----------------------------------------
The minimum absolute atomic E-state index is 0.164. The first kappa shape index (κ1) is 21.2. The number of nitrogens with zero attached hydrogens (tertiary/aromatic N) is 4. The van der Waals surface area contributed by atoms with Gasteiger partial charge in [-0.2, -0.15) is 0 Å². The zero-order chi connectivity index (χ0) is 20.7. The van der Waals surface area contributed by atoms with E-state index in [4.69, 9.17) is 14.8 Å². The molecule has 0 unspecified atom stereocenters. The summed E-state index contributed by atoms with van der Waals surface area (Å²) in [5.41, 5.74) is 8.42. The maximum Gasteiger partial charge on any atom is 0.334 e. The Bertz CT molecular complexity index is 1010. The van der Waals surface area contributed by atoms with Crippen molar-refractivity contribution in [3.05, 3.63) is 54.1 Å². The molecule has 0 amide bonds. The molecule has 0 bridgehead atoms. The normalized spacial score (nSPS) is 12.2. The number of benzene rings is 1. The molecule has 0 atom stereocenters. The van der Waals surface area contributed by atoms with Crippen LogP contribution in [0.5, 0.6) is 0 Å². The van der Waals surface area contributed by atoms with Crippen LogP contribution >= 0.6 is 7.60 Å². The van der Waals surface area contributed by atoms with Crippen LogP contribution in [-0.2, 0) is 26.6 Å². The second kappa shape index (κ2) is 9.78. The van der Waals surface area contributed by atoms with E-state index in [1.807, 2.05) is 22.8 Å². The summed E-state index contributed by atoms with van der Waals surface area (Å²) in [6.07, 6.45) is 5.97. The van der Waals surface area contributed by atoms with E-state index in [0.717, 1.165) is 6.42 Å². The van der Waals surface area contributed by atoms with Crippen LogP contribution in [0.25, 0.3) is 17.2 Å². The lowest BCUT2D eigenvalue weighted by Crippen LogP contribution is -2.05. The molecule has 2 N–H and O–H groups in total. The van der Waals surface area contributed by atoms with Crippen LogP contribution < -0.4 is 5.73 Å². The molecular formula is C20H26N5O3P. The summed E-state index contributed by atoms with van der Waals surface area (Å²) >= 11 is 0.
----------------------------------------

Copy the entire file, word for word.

The minimum absolute atomic E-state index is 0.164. The first kappa shape index (κ1) is 21.2. The number of nitrogens with zero attached hydrogens (tertiary/aromatic N) is 4. The van der Waals surface area contributed by atoms with Gasteiger partial charge in [-0.2, -0.15) is 0 Å². The zero-order chi connectivity index (χ0) is 20.7. The van der Waals surface area contributed by atoms with E-state index in [4.69, 9.17) is 14.8 Å². The molecule has 0 unspecified atom stereocenters. The summed E-state index contributed by atoms with van der Waals surface area (Å²) in [5.41, 5.74) is 8.42. The maximum Gasteiger partial charge on any atom is 0.334 e. The Bertz CT molecular complexity index is 1010. The van der Waals surface area contributed by atoms with Crippen molar-refractivity contribution in [3.05, 3.63) is 54.1 Å². The molecule has 0 amide bonds. The molecule has 0 bridgehead atoms. The normalized spacial score (nSPS) is 12.2. The number of benzene rings is 1. The molecule has 0 atom stereocenters. The van der Waals surface area contributed by atoms with Crippen LogP contribution in [0.5, 0.6) is 0 Å². The van der Waals surface area contributed by atoms with Crippen LogP contribution >= 0.6 is 7.60 Å². The van der Waals surface area contributed by atoms with Crippen LogP contribution in [-0.2, 0) is 26.6 Å². The second kappa shape index (κ2) is 9.78. The van der Waals surface area contributed by atoms with E-state index in [1.807, 2.05) is 22.8 Å². The summed E-state index contributed by atoms with van der Waals surface area (Å²) in [6.07, 6.45) is 5.97. The van der Waals surface area contributed by atoms with E-state index in [0.717, 1.165) is 6.42 Å². The van der Waals surface area contributed by atoms with Crippen LogP contribution in [0.25, 0.3) is 17.2 Å². The lowest BCUT2D eigenvalue weighted by Crippen LogP contribution is -2.05. The molecule has 2 N–H and O–H groups in total. The van der Waals surface area contributed by atoms with Crippen LogP contribution < -0.4 is 5.73 Å². The molecular formula is C20H26N5O3P. The summed E-state index contributed by atoms with van der Waals surface area (Å²) >= 11 is 0.